the government, civil society actors, the private sector and beneficiaries in
its development and implementation.

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This essay
will evaluate state, civil society, private sector, and resident responses to
slums and informal housing settlements in the global south. Through a
historical approach, this paper will analyze self-help housing solutions, land
titling and integrated in-situ slum upgrading programs. Each section begins
with a description of the program, a case study example, lessons learned on how
effectively the approach was applied, and an analysis of stakeholder (i.e.
government, civil society, private sector and resident) responses. The essay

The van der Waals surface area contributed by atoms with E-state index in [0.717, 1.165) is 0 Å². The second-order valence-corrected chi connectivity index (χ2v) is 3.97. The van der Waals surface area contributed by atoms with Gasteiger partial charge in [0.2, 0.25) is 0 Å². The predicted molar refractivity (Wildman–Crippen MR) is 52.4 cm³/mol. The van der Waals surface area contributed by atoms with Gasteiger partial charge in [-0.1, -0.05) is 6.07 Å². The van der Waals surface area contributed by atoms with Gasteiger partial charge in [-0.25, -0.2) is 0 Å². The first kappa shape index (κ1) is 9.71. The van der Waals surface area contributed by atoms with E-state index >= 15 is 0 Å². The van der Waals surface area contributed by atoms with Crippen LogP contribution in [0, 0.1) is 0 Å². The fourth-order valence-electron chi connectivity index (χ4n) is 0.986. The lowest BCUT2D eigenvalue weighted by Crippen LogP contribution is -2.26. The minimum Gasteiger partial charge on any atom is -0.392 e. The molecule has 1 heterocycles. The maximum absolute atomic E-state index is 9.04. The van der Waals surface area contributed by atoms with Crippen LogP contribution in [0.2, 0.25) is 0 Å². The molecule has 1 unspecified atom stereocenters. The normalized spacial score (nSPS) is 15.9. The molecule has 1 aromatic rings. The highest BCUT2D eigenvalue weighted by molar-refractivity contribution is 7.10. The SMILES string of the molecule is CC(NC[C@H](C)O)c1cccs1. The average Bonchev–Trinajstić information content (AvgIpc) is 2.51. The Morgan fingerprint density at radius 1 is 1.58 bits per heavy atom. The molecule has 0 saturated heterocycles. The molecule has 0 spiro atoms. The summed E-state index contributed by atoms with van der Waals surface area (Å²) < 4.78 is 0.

will conclude with the proposition that integrated in-situ slum upgrading is
the most effective approach in addressing urban slums and informal housing, as
it involves all key actors (i.e. the government, civil society actors, the
private sector and beneficiaries) in its development and implementation.




In the 1950s
and 60s, governments in the global south significantly altered their approach
to providing social housing. The primary approach during this time was to leave
the low income and ultra-poor to find their own housing solutions (Gilbert,
2002). The self-help strategy that was adopted by governments in the global south,
was largely influenced by the work of John Turner. He argued that governments
should not view illegal settlements such as slums and informal housing units as
a problem, but rather a solution. His main proposition was that, due to the
mass influx of migrants moving to city centers, it is difficult for governments
to mobilize the resources necessary to address the shortage. If left to their
own devices, the poor will create strategic housing solutions for themselves